I propose that one ought to track fatigue, that this is best represented as a saving-throw like mechanism as opposed to ablative hit points or through making CON checks, and that the fatigue check modifier or target number ought to vary by class and level.
Fatigue is worth tracking because it forms a way to naturally pace the rate at which PCs accomplish things, especially overland travel, dungeon exploration, and combat. As fatigue mounts, the players are encouraged to stop exploring temporarily until they can rest up. PCs can track this situation as it develops, rather than simply waiting for a declaration from the referee that they are too tired to continue or waiting for the wizard's spells to exhaust themselves or until their hit points are nearly depleted.
Tracking fatigue also allows one to have it interact with other mechanics. For example, I've been thinking for a while of having spellcasters make fatigue checks after casting spells rather than having a certain number of available slots to expend. This is the other side of Vancian magic, one that is not well-represented in the rules - the physical and mental demand of memorising and using the spells. A wizard who has cast all their spells is not otherwise impaired in D&D, though I've often seen the reasoning in-game be that the wizard is tired. Having a fatigue check would translate this impressionistic declaration into a concrete status change.
The idea is that a wizard would memorise a small number of spells from each level of spell they know, and be able to cast any of them as many times as they pleased, with the condition that they have to make a pass a fatigue check before each one. Failing a fatigue check could have several possible outcomes based on the referee's taste. The first is that failing a fatigue check could cause the spell to misfire. The second is that each failed fatigue check closes off a level of spells, starting from the highest known to the wizard and progressing down until the wizard is too exhausted to cast even the weakest 1st level spell. I'm sure most of you can come up with other ideas as you prefer.
Other abilities could be linked to the fatigue check. Specifically, I would link clerical turning to it, along with druid shapechanging and lay on hands. Rather than a finite number of uses that must be tracked for these abilities, fatigue checks would provide a way of passing them. Fighters in particular wouldn't have any abilities that required them to make fatigue checks to use, reinforcing the game concept that fighters are characters whose abilities do not "run out" despite not being as fantastical as a wizard's spells or druid's shapechanging.
I prefer the concept of a saving throw-like mechanic over points and CON checks. Fatigue points are extremely fiddly, and integrating them in the above way causes the balance of the mechanics to go wonky. Casters at high levels need tons of fatigue points to expend to cast their spells, so many that fatigue becomes trivial for mundane characters like fighters and thieves who are not otherwise expending their points. It also requires yet another resource to be tracked, one that will probably change even more than HP do.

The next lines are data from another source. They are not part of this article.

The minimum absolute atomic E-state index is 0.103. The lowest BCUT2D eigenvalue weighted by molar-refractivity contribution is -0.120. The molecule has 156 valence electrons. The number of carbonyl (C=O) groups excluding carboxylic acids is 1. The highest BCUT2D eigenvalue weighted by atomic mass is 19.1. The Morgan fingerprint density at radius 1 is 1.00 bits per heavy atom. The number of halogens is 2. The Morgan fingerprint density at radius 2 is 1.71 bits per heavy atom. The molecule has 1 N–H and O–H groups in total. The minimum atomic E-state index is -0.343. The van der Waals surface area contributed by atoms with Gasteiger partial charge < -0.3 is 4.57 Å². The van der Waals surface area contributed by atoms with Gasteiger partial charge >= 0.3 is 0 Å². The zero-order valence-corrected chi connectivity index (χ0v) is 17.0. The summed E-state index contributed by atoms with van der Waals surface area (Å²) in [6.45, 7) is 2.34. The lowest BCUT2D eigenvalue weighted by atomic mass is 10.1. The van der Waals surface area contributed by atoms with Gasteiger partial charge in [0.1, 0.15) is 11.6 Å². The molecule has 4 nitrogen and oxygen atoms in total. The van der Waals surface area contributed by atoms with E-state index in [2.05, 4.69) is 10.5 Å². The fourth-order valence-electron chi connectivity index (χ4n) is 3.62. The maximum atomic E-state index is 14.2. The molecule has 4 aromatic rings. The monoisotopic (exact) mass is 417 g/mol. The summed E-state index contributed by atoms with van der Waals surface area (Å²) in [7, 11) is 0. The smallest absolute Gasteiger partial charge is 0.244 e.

CON checks are one possibility, but I favour fatigue check target numbers varying by class and level. CON varies more by character than by class, and is hard to improve or change. It means that the quality of the wizard is based more on their stats than their class or level, something I would prefer to avoid.
The value of varying by class and level has been touched on above. It gives yet another point of differentiation between fighters, thieves, and mundane classes from the supernatural classes, one that favours the mundane classes (who have better scores and make fewer checks). Higher level PCs will tire less rapidly than low level ones, having become accustomed to hard living, just as their saving throws improve to represent a greater instinct for avoiding certain doom.
I favour a system whereby there are two kinds of fatigue checks a PC can make. Let's call them minor and major. "Minor" checks are ones whereby a PC is doing something strenuous and needs to stop to catch their breath or recover from a sudden failure of endurance or will. A PC who rolls under their fatigue number must stop what they are doing (fleeing from monsters, casting a spell climbing the rope up the cliff, being engaged in a battle of will with a malign psychic parasite) and rest for at least 1 minute. That's the only penalty in most cases, except for spellcasting, where the caster also loses access to their highest level of spells (fatigue checks for any reason cause this). Minor checks are meant to be used in situations where constant, strenuous effort is required, and ceasing it will have negative consequences (being caught by the monsters, needing to find a place to rest while suspended in mid air having the psychic parasite seize control of your mind).
"Major" checks represent physical and mental exertions which could potentially require several hours of rest to recover from. Marching overland, translating ancient writings, training, building things, and exploring a dungeon carefully are all examples. The PC must make a fatigue check after doing these things. Failure means they are exhausted. Until they can rest for 4 hours, they automatically fail all other fatigue checks (major and minor). The idea is that major checks are for extended activities where the PCs are undergoing constant exertion, but where failure isn't inherently problematic, and they can rest at least temporarily before going on. The fatigue check represents their state at the end of the activity.
Fatigue checks can also be used in other circumstances. For example, I would use them to determine whether or not a character wakes up when the camp is attacked - get too tired and you'll sleep like the dead.